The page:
Coronavirus | Opeds and editorials

Joblessness and opportunity in Tamil Nadu

“The longer-term decline in LPR in Tamil Nadu could be attributed to general economic shocks, on the one hand, and a combination of industry-specific issues, on the other.” A firecracker factory in Sivakasi district, Tamil Nadu. PTI  

The COVID-19 pandemic has disrupted economies across the world and presented policymakers with the unenviable task of sustaining employment amidst lockdowns. However, the academic and political debates in India on unemployment, which is widely attributed to jobless growth amidst stagnation in the agricultural and manufacturing sectors, predate the pandemic. It will be useful to locate the disruption caused by the pandemic on a larger canvas so as to enable a comparative assessment vis-à-vis other recent economic shocks such as demonetisation and the introduction of the Goods and Services Tax (GST).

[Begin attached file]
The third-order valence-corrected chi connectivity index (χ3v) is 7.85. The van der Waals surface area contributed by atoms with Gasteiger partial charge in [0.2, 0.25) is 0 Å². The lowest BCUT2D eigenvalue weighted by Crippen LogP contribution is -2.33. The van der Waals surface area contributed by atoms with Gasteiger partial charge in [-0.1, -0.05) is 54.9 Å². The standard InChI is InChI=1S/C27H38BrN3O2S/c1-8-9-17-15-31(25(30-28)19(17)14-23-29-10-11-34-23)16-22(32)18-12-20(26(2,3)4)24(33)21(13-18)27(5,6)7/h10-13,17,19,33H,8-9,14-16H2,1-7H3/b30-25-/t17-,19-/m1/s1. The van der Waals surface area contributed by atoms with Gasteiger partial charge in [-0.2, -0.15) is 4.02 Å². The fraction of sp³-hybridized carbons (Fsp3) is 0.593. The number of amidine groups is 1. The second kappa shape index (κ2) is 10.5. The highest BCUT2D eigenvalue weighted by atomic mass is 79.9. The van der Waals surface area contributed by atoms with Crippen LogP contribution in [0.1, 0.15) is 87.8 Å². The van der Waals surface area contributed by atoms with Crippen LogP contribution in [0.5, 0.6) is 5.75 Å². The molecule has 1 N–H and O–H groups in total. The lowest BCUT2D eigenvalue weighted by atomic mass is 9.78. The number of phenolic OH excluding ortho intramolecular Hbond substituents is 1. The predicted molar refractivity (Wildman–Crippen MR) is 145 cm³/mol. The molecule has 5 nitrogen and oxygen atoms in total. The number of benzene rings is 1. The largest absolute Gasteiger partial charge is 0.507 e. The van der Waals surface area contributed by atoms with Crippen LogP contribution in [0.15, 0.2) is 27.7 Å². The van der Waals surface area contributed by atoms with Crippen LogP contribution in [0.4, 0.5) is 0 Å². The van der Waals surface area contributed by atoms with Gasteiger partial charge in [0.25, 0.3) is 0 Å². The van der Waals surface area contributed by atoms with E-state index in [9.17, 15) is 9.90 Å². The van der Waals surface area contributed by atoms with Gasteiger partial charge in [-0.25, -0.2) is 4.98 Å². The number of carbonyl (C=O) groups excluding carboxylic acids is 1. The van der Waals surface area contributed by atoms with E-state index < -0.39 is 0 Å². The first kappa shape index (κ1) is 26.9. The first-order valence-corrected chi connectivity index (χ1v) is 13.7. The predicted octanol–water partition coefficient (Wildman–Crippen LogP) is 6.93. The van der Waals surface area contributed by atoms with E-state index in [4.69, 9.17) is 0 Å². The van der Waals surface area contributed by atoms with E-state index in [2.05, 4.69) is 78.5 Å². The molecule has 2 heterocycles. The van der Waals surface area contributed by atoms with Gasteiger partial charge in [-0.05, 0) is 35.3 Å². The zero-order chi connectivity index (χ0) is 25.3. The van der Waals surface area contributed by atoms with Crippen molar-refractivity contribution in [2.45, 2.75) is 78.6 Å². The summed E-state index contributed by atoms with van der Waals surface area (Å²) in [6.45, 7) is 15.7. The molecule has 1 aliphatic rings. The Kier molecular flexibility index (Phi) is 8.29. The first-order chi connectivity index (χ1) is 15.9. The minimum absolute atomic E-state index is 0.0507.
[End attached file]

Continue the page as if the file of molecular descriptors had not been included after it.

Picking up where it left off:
It would also be instructive to compare Tamil Nadu, one of India’s most industrialised States and also one of the worst pandemic-hit States, with other States that have a large manufacturing sector and are net recipients of migrants. In the absence of government data on employment for recent years, we rely on the Centre for Monitoring Indian Economy (CMIE) even though its employment data series is relatively new. Further, the reach of CMIE’s surveys was restricted by the lockdown, which affects comparison of the data for the recent months with the pre-COVID-19 period.

Also read | Are India’s labour laws too restrictive?

Trends in Tamil Nadu

Tamil Nadu’s unemployment rate, which is computed as the number of unemployed persons “who are willing to work and are actively looking for a job expressed as a percent of the labour force”, increased sharply during the strict lockdown in late March and April 2020 but registered a large turnaround in May when the lockdown was eased to some extent. However, the labour participation rate (LPR) continued to decline, even though at a slower rate in May. While the easing of lockdown restrictions has allowed workers to return to work, they are either still hesitant due to the fear of disease or are unable to return due to transport and communications bottlenecks and lack of information.